South Africa Week: Alexia Webster
Alexia Webster’s Street Studio project began in 2011 and in the years since she has photographed thousands of sitters across the African continent and beyond. Though the project represents a departure from her personal and professional work, the series aligns with a direction she sees her work heading in the future. “I’m interested in having work that’s a conversation between the me and the subject,” she says. Webster’s engagement project also reflects an impulse common to many South African photographers: to push the boundaries of the medium as a tool for transforming society. “Photography in South Africa,” Webster says, is always having a slightly different conversation than any other photographic space in the world. We grapple with things quite intensely — ideas of self and identity and place and politics and memory — and the photography does the same.
The inspiration for her project came from an encounter she had while on assignment for the United Nations Human Rights Council at the Kakuma refugee camp in Kenya. A man came up to her and asked if he would ever see the photographs and she said, “ I had to be honest and tell him that no, he’s probably never going to see them.” He got really angry, she says, and rightly so. The man told her “I’ve had my photograph taken so many times and I have no pictures of myself or my family. I’m like sitting here and you guys are just coming in and out and I still have nothing.” He was right, Webster says, “there was this kind of parade of people coming in and photographing, and he was left with nothing for his own family album.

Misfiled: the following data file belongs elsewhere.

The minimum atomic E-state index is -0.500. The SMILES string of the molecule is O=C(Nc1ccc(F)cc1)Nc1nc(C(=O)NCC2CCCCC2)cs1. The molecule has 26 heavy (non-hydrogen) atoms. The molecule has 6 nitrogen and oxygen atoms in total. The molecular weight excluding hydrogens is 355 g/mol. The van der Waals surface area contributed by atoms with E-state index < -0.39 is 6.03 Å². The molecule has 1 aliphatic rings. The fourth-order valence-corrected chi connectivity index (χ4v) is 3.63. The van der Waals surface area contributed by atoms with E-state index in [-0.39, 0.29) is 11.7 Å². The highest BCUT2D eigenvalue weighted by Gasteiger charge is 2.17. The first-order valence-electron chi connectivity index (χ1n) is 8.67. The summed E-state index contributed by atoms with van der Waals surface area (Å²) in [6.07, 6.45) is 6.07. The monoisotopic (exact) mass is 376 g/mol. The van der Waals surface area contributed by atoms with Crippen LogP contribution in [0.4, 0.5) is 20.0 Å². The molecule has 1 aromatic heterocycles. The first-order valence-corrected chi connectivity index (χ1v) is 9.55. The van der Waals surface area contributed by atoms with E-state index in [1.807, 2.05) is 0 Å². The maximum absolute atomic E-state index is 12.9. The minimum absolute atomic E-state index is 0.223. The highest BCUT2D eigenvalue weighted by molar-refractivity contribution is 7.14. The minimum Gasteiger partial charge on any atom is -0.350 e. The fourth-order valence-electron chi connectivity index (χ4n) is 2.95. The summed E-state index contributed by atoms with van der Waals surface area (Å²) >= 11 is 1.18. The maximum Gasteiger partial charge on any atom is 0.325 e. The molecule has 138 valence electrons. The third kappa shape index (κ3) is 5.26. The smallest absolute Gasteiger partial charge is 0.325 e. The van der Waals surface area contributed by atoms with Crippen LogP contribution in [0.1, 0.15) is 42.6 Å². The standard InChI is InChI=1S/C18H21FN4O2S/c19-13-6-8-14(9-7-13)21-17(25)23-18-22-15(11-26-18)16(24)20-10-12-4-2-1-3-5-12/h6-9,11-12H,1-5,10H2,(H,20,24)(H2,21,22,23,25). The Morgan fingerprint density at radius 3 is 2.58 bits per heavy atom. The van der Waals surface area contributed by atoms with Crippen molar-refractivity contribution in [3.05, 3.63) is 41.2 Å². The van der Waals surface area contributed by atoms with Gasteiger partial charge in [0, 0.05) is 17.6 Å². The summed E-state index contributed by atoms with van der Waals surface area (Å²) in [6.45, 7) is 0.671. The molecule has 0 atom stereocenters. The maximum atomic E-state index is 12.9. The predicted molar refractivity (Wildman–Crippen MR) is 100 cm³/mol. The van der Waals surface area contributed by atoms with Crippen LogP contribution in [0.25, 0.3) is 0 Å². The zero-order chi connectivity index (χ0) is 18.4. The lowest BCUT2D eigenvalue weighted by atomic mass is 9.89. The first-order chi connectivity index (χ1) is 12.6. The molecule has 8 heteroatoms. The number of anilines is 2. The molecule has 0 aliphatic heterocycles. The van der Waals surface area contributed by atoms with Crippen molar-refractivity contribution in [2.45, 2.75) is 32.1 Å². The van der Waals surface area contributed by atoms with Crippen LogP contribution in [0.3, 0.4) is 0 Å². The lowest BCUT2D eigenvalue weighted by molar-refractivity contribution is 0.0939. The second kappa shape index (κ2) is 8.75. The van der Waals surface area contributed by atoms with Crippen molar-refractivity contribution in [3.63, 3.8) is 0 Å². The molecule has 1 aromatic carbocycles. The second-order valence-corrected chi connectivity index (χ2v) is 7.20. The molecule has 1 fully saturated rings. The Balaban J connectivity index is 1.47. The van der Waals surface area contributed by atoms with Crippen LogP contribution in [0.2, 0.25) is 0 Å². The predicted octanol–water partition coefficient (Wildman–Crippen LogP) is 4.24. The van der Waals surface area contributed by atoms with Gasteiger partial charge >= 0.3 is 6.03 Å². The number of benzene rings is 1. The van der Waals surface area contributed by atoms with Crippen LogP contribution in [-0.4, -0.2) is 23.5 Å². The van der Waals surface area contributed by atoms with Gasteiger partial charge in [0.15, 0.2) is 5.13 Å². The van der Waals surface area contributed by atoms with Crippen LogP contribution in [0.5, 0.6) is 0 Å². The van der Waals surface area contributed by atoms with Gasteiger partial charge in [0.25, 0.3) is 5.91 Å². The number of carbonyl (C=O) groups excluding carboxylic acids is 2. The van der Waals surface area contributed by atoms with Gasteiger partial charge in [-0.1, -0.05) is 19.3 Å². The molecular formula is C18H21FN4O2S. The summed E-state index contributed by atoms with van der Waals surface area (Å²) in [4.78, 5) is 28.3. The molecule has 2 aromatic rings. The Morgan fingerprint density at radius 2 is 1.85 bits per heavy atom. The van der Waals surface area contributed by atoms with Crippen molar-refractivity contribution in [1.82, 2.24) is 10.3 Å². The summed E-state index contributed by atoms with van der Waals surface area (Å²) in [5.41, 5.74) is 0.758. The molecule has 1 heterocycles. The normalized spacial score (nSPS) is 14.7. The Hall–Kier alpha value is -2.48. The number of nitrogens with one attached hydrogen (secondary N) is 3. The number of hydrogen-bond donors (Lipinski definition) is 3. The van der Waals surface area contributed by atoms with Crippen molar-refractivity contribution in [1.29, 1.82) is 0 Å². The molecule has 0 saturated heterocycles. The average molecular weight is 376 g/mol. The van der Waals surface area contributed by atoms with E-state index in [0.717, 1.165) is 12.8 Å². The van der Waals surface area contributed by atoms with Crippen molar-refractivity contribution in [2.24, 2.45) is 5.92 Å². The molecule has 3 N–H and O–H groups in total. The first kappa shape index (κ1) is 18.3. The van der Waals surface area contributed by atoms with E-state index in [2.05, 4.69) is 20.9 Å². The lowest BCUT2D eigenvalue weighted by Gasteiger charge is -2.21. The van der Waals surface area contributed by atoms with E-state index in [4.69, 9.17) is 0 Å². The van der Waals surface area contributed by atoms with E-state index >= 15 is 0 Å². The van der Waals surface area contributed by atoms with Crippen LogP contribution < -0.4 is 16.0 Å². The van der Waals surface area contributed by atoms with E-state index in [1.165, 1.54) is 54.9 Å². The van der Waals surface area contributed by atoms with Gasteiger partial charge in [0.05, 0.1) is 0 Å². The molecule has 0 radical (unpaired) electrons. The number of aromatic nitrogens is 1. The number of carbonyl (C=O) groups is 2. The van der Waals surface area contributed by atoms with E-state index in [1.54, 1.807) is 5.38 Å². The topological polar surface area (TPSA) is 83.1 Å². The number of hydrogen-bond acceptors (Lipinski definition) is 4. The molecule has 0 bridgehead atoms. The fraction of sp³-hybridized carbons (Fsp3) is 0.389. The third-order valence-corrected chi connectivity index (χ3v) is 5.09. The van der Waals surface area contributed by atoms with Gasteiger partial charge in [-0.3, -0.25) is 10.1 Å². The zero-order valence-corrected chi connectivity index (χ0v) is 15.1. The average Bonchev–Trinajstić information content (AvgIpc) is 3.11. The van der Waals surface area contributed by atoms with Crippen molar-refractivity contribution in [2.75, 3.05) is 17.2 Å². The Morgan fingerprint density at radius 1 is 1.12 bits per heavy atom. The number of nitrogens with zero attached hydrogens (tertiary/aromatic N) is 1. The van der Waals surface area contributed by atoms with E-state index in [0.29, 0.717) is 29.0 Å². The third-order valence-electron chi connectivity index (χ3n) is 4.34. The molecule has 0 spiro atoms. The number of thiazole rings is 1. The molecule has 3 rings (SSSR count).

The incident stuck with Webster, whose own grandparents immigrated to South Africa from Greece in the 1930s. She has a photograph of them taken at a Johannesburg studio just after they arrived. “That’s the most valuable object that I have in my life–of all the photographs I have and I’ve taken that one is the most precious to me.” So, she decided to put together an improvised portrait studio together outside her own studio in Cape Town. With the help of some friends she acquired a portable printer and some props. “We set it up and then there was a line for three days of people, just non-stop.” Families and individuals came from all over the neighborhood to have their picture taken. For Webster, the experience brought forward “all these lessons about the actual incredible value of photography. In this real personal, intimate sense — like what it means to have a photograph. What it means to be photographed and to have photographs of your loved ones. And you with your loved ones.”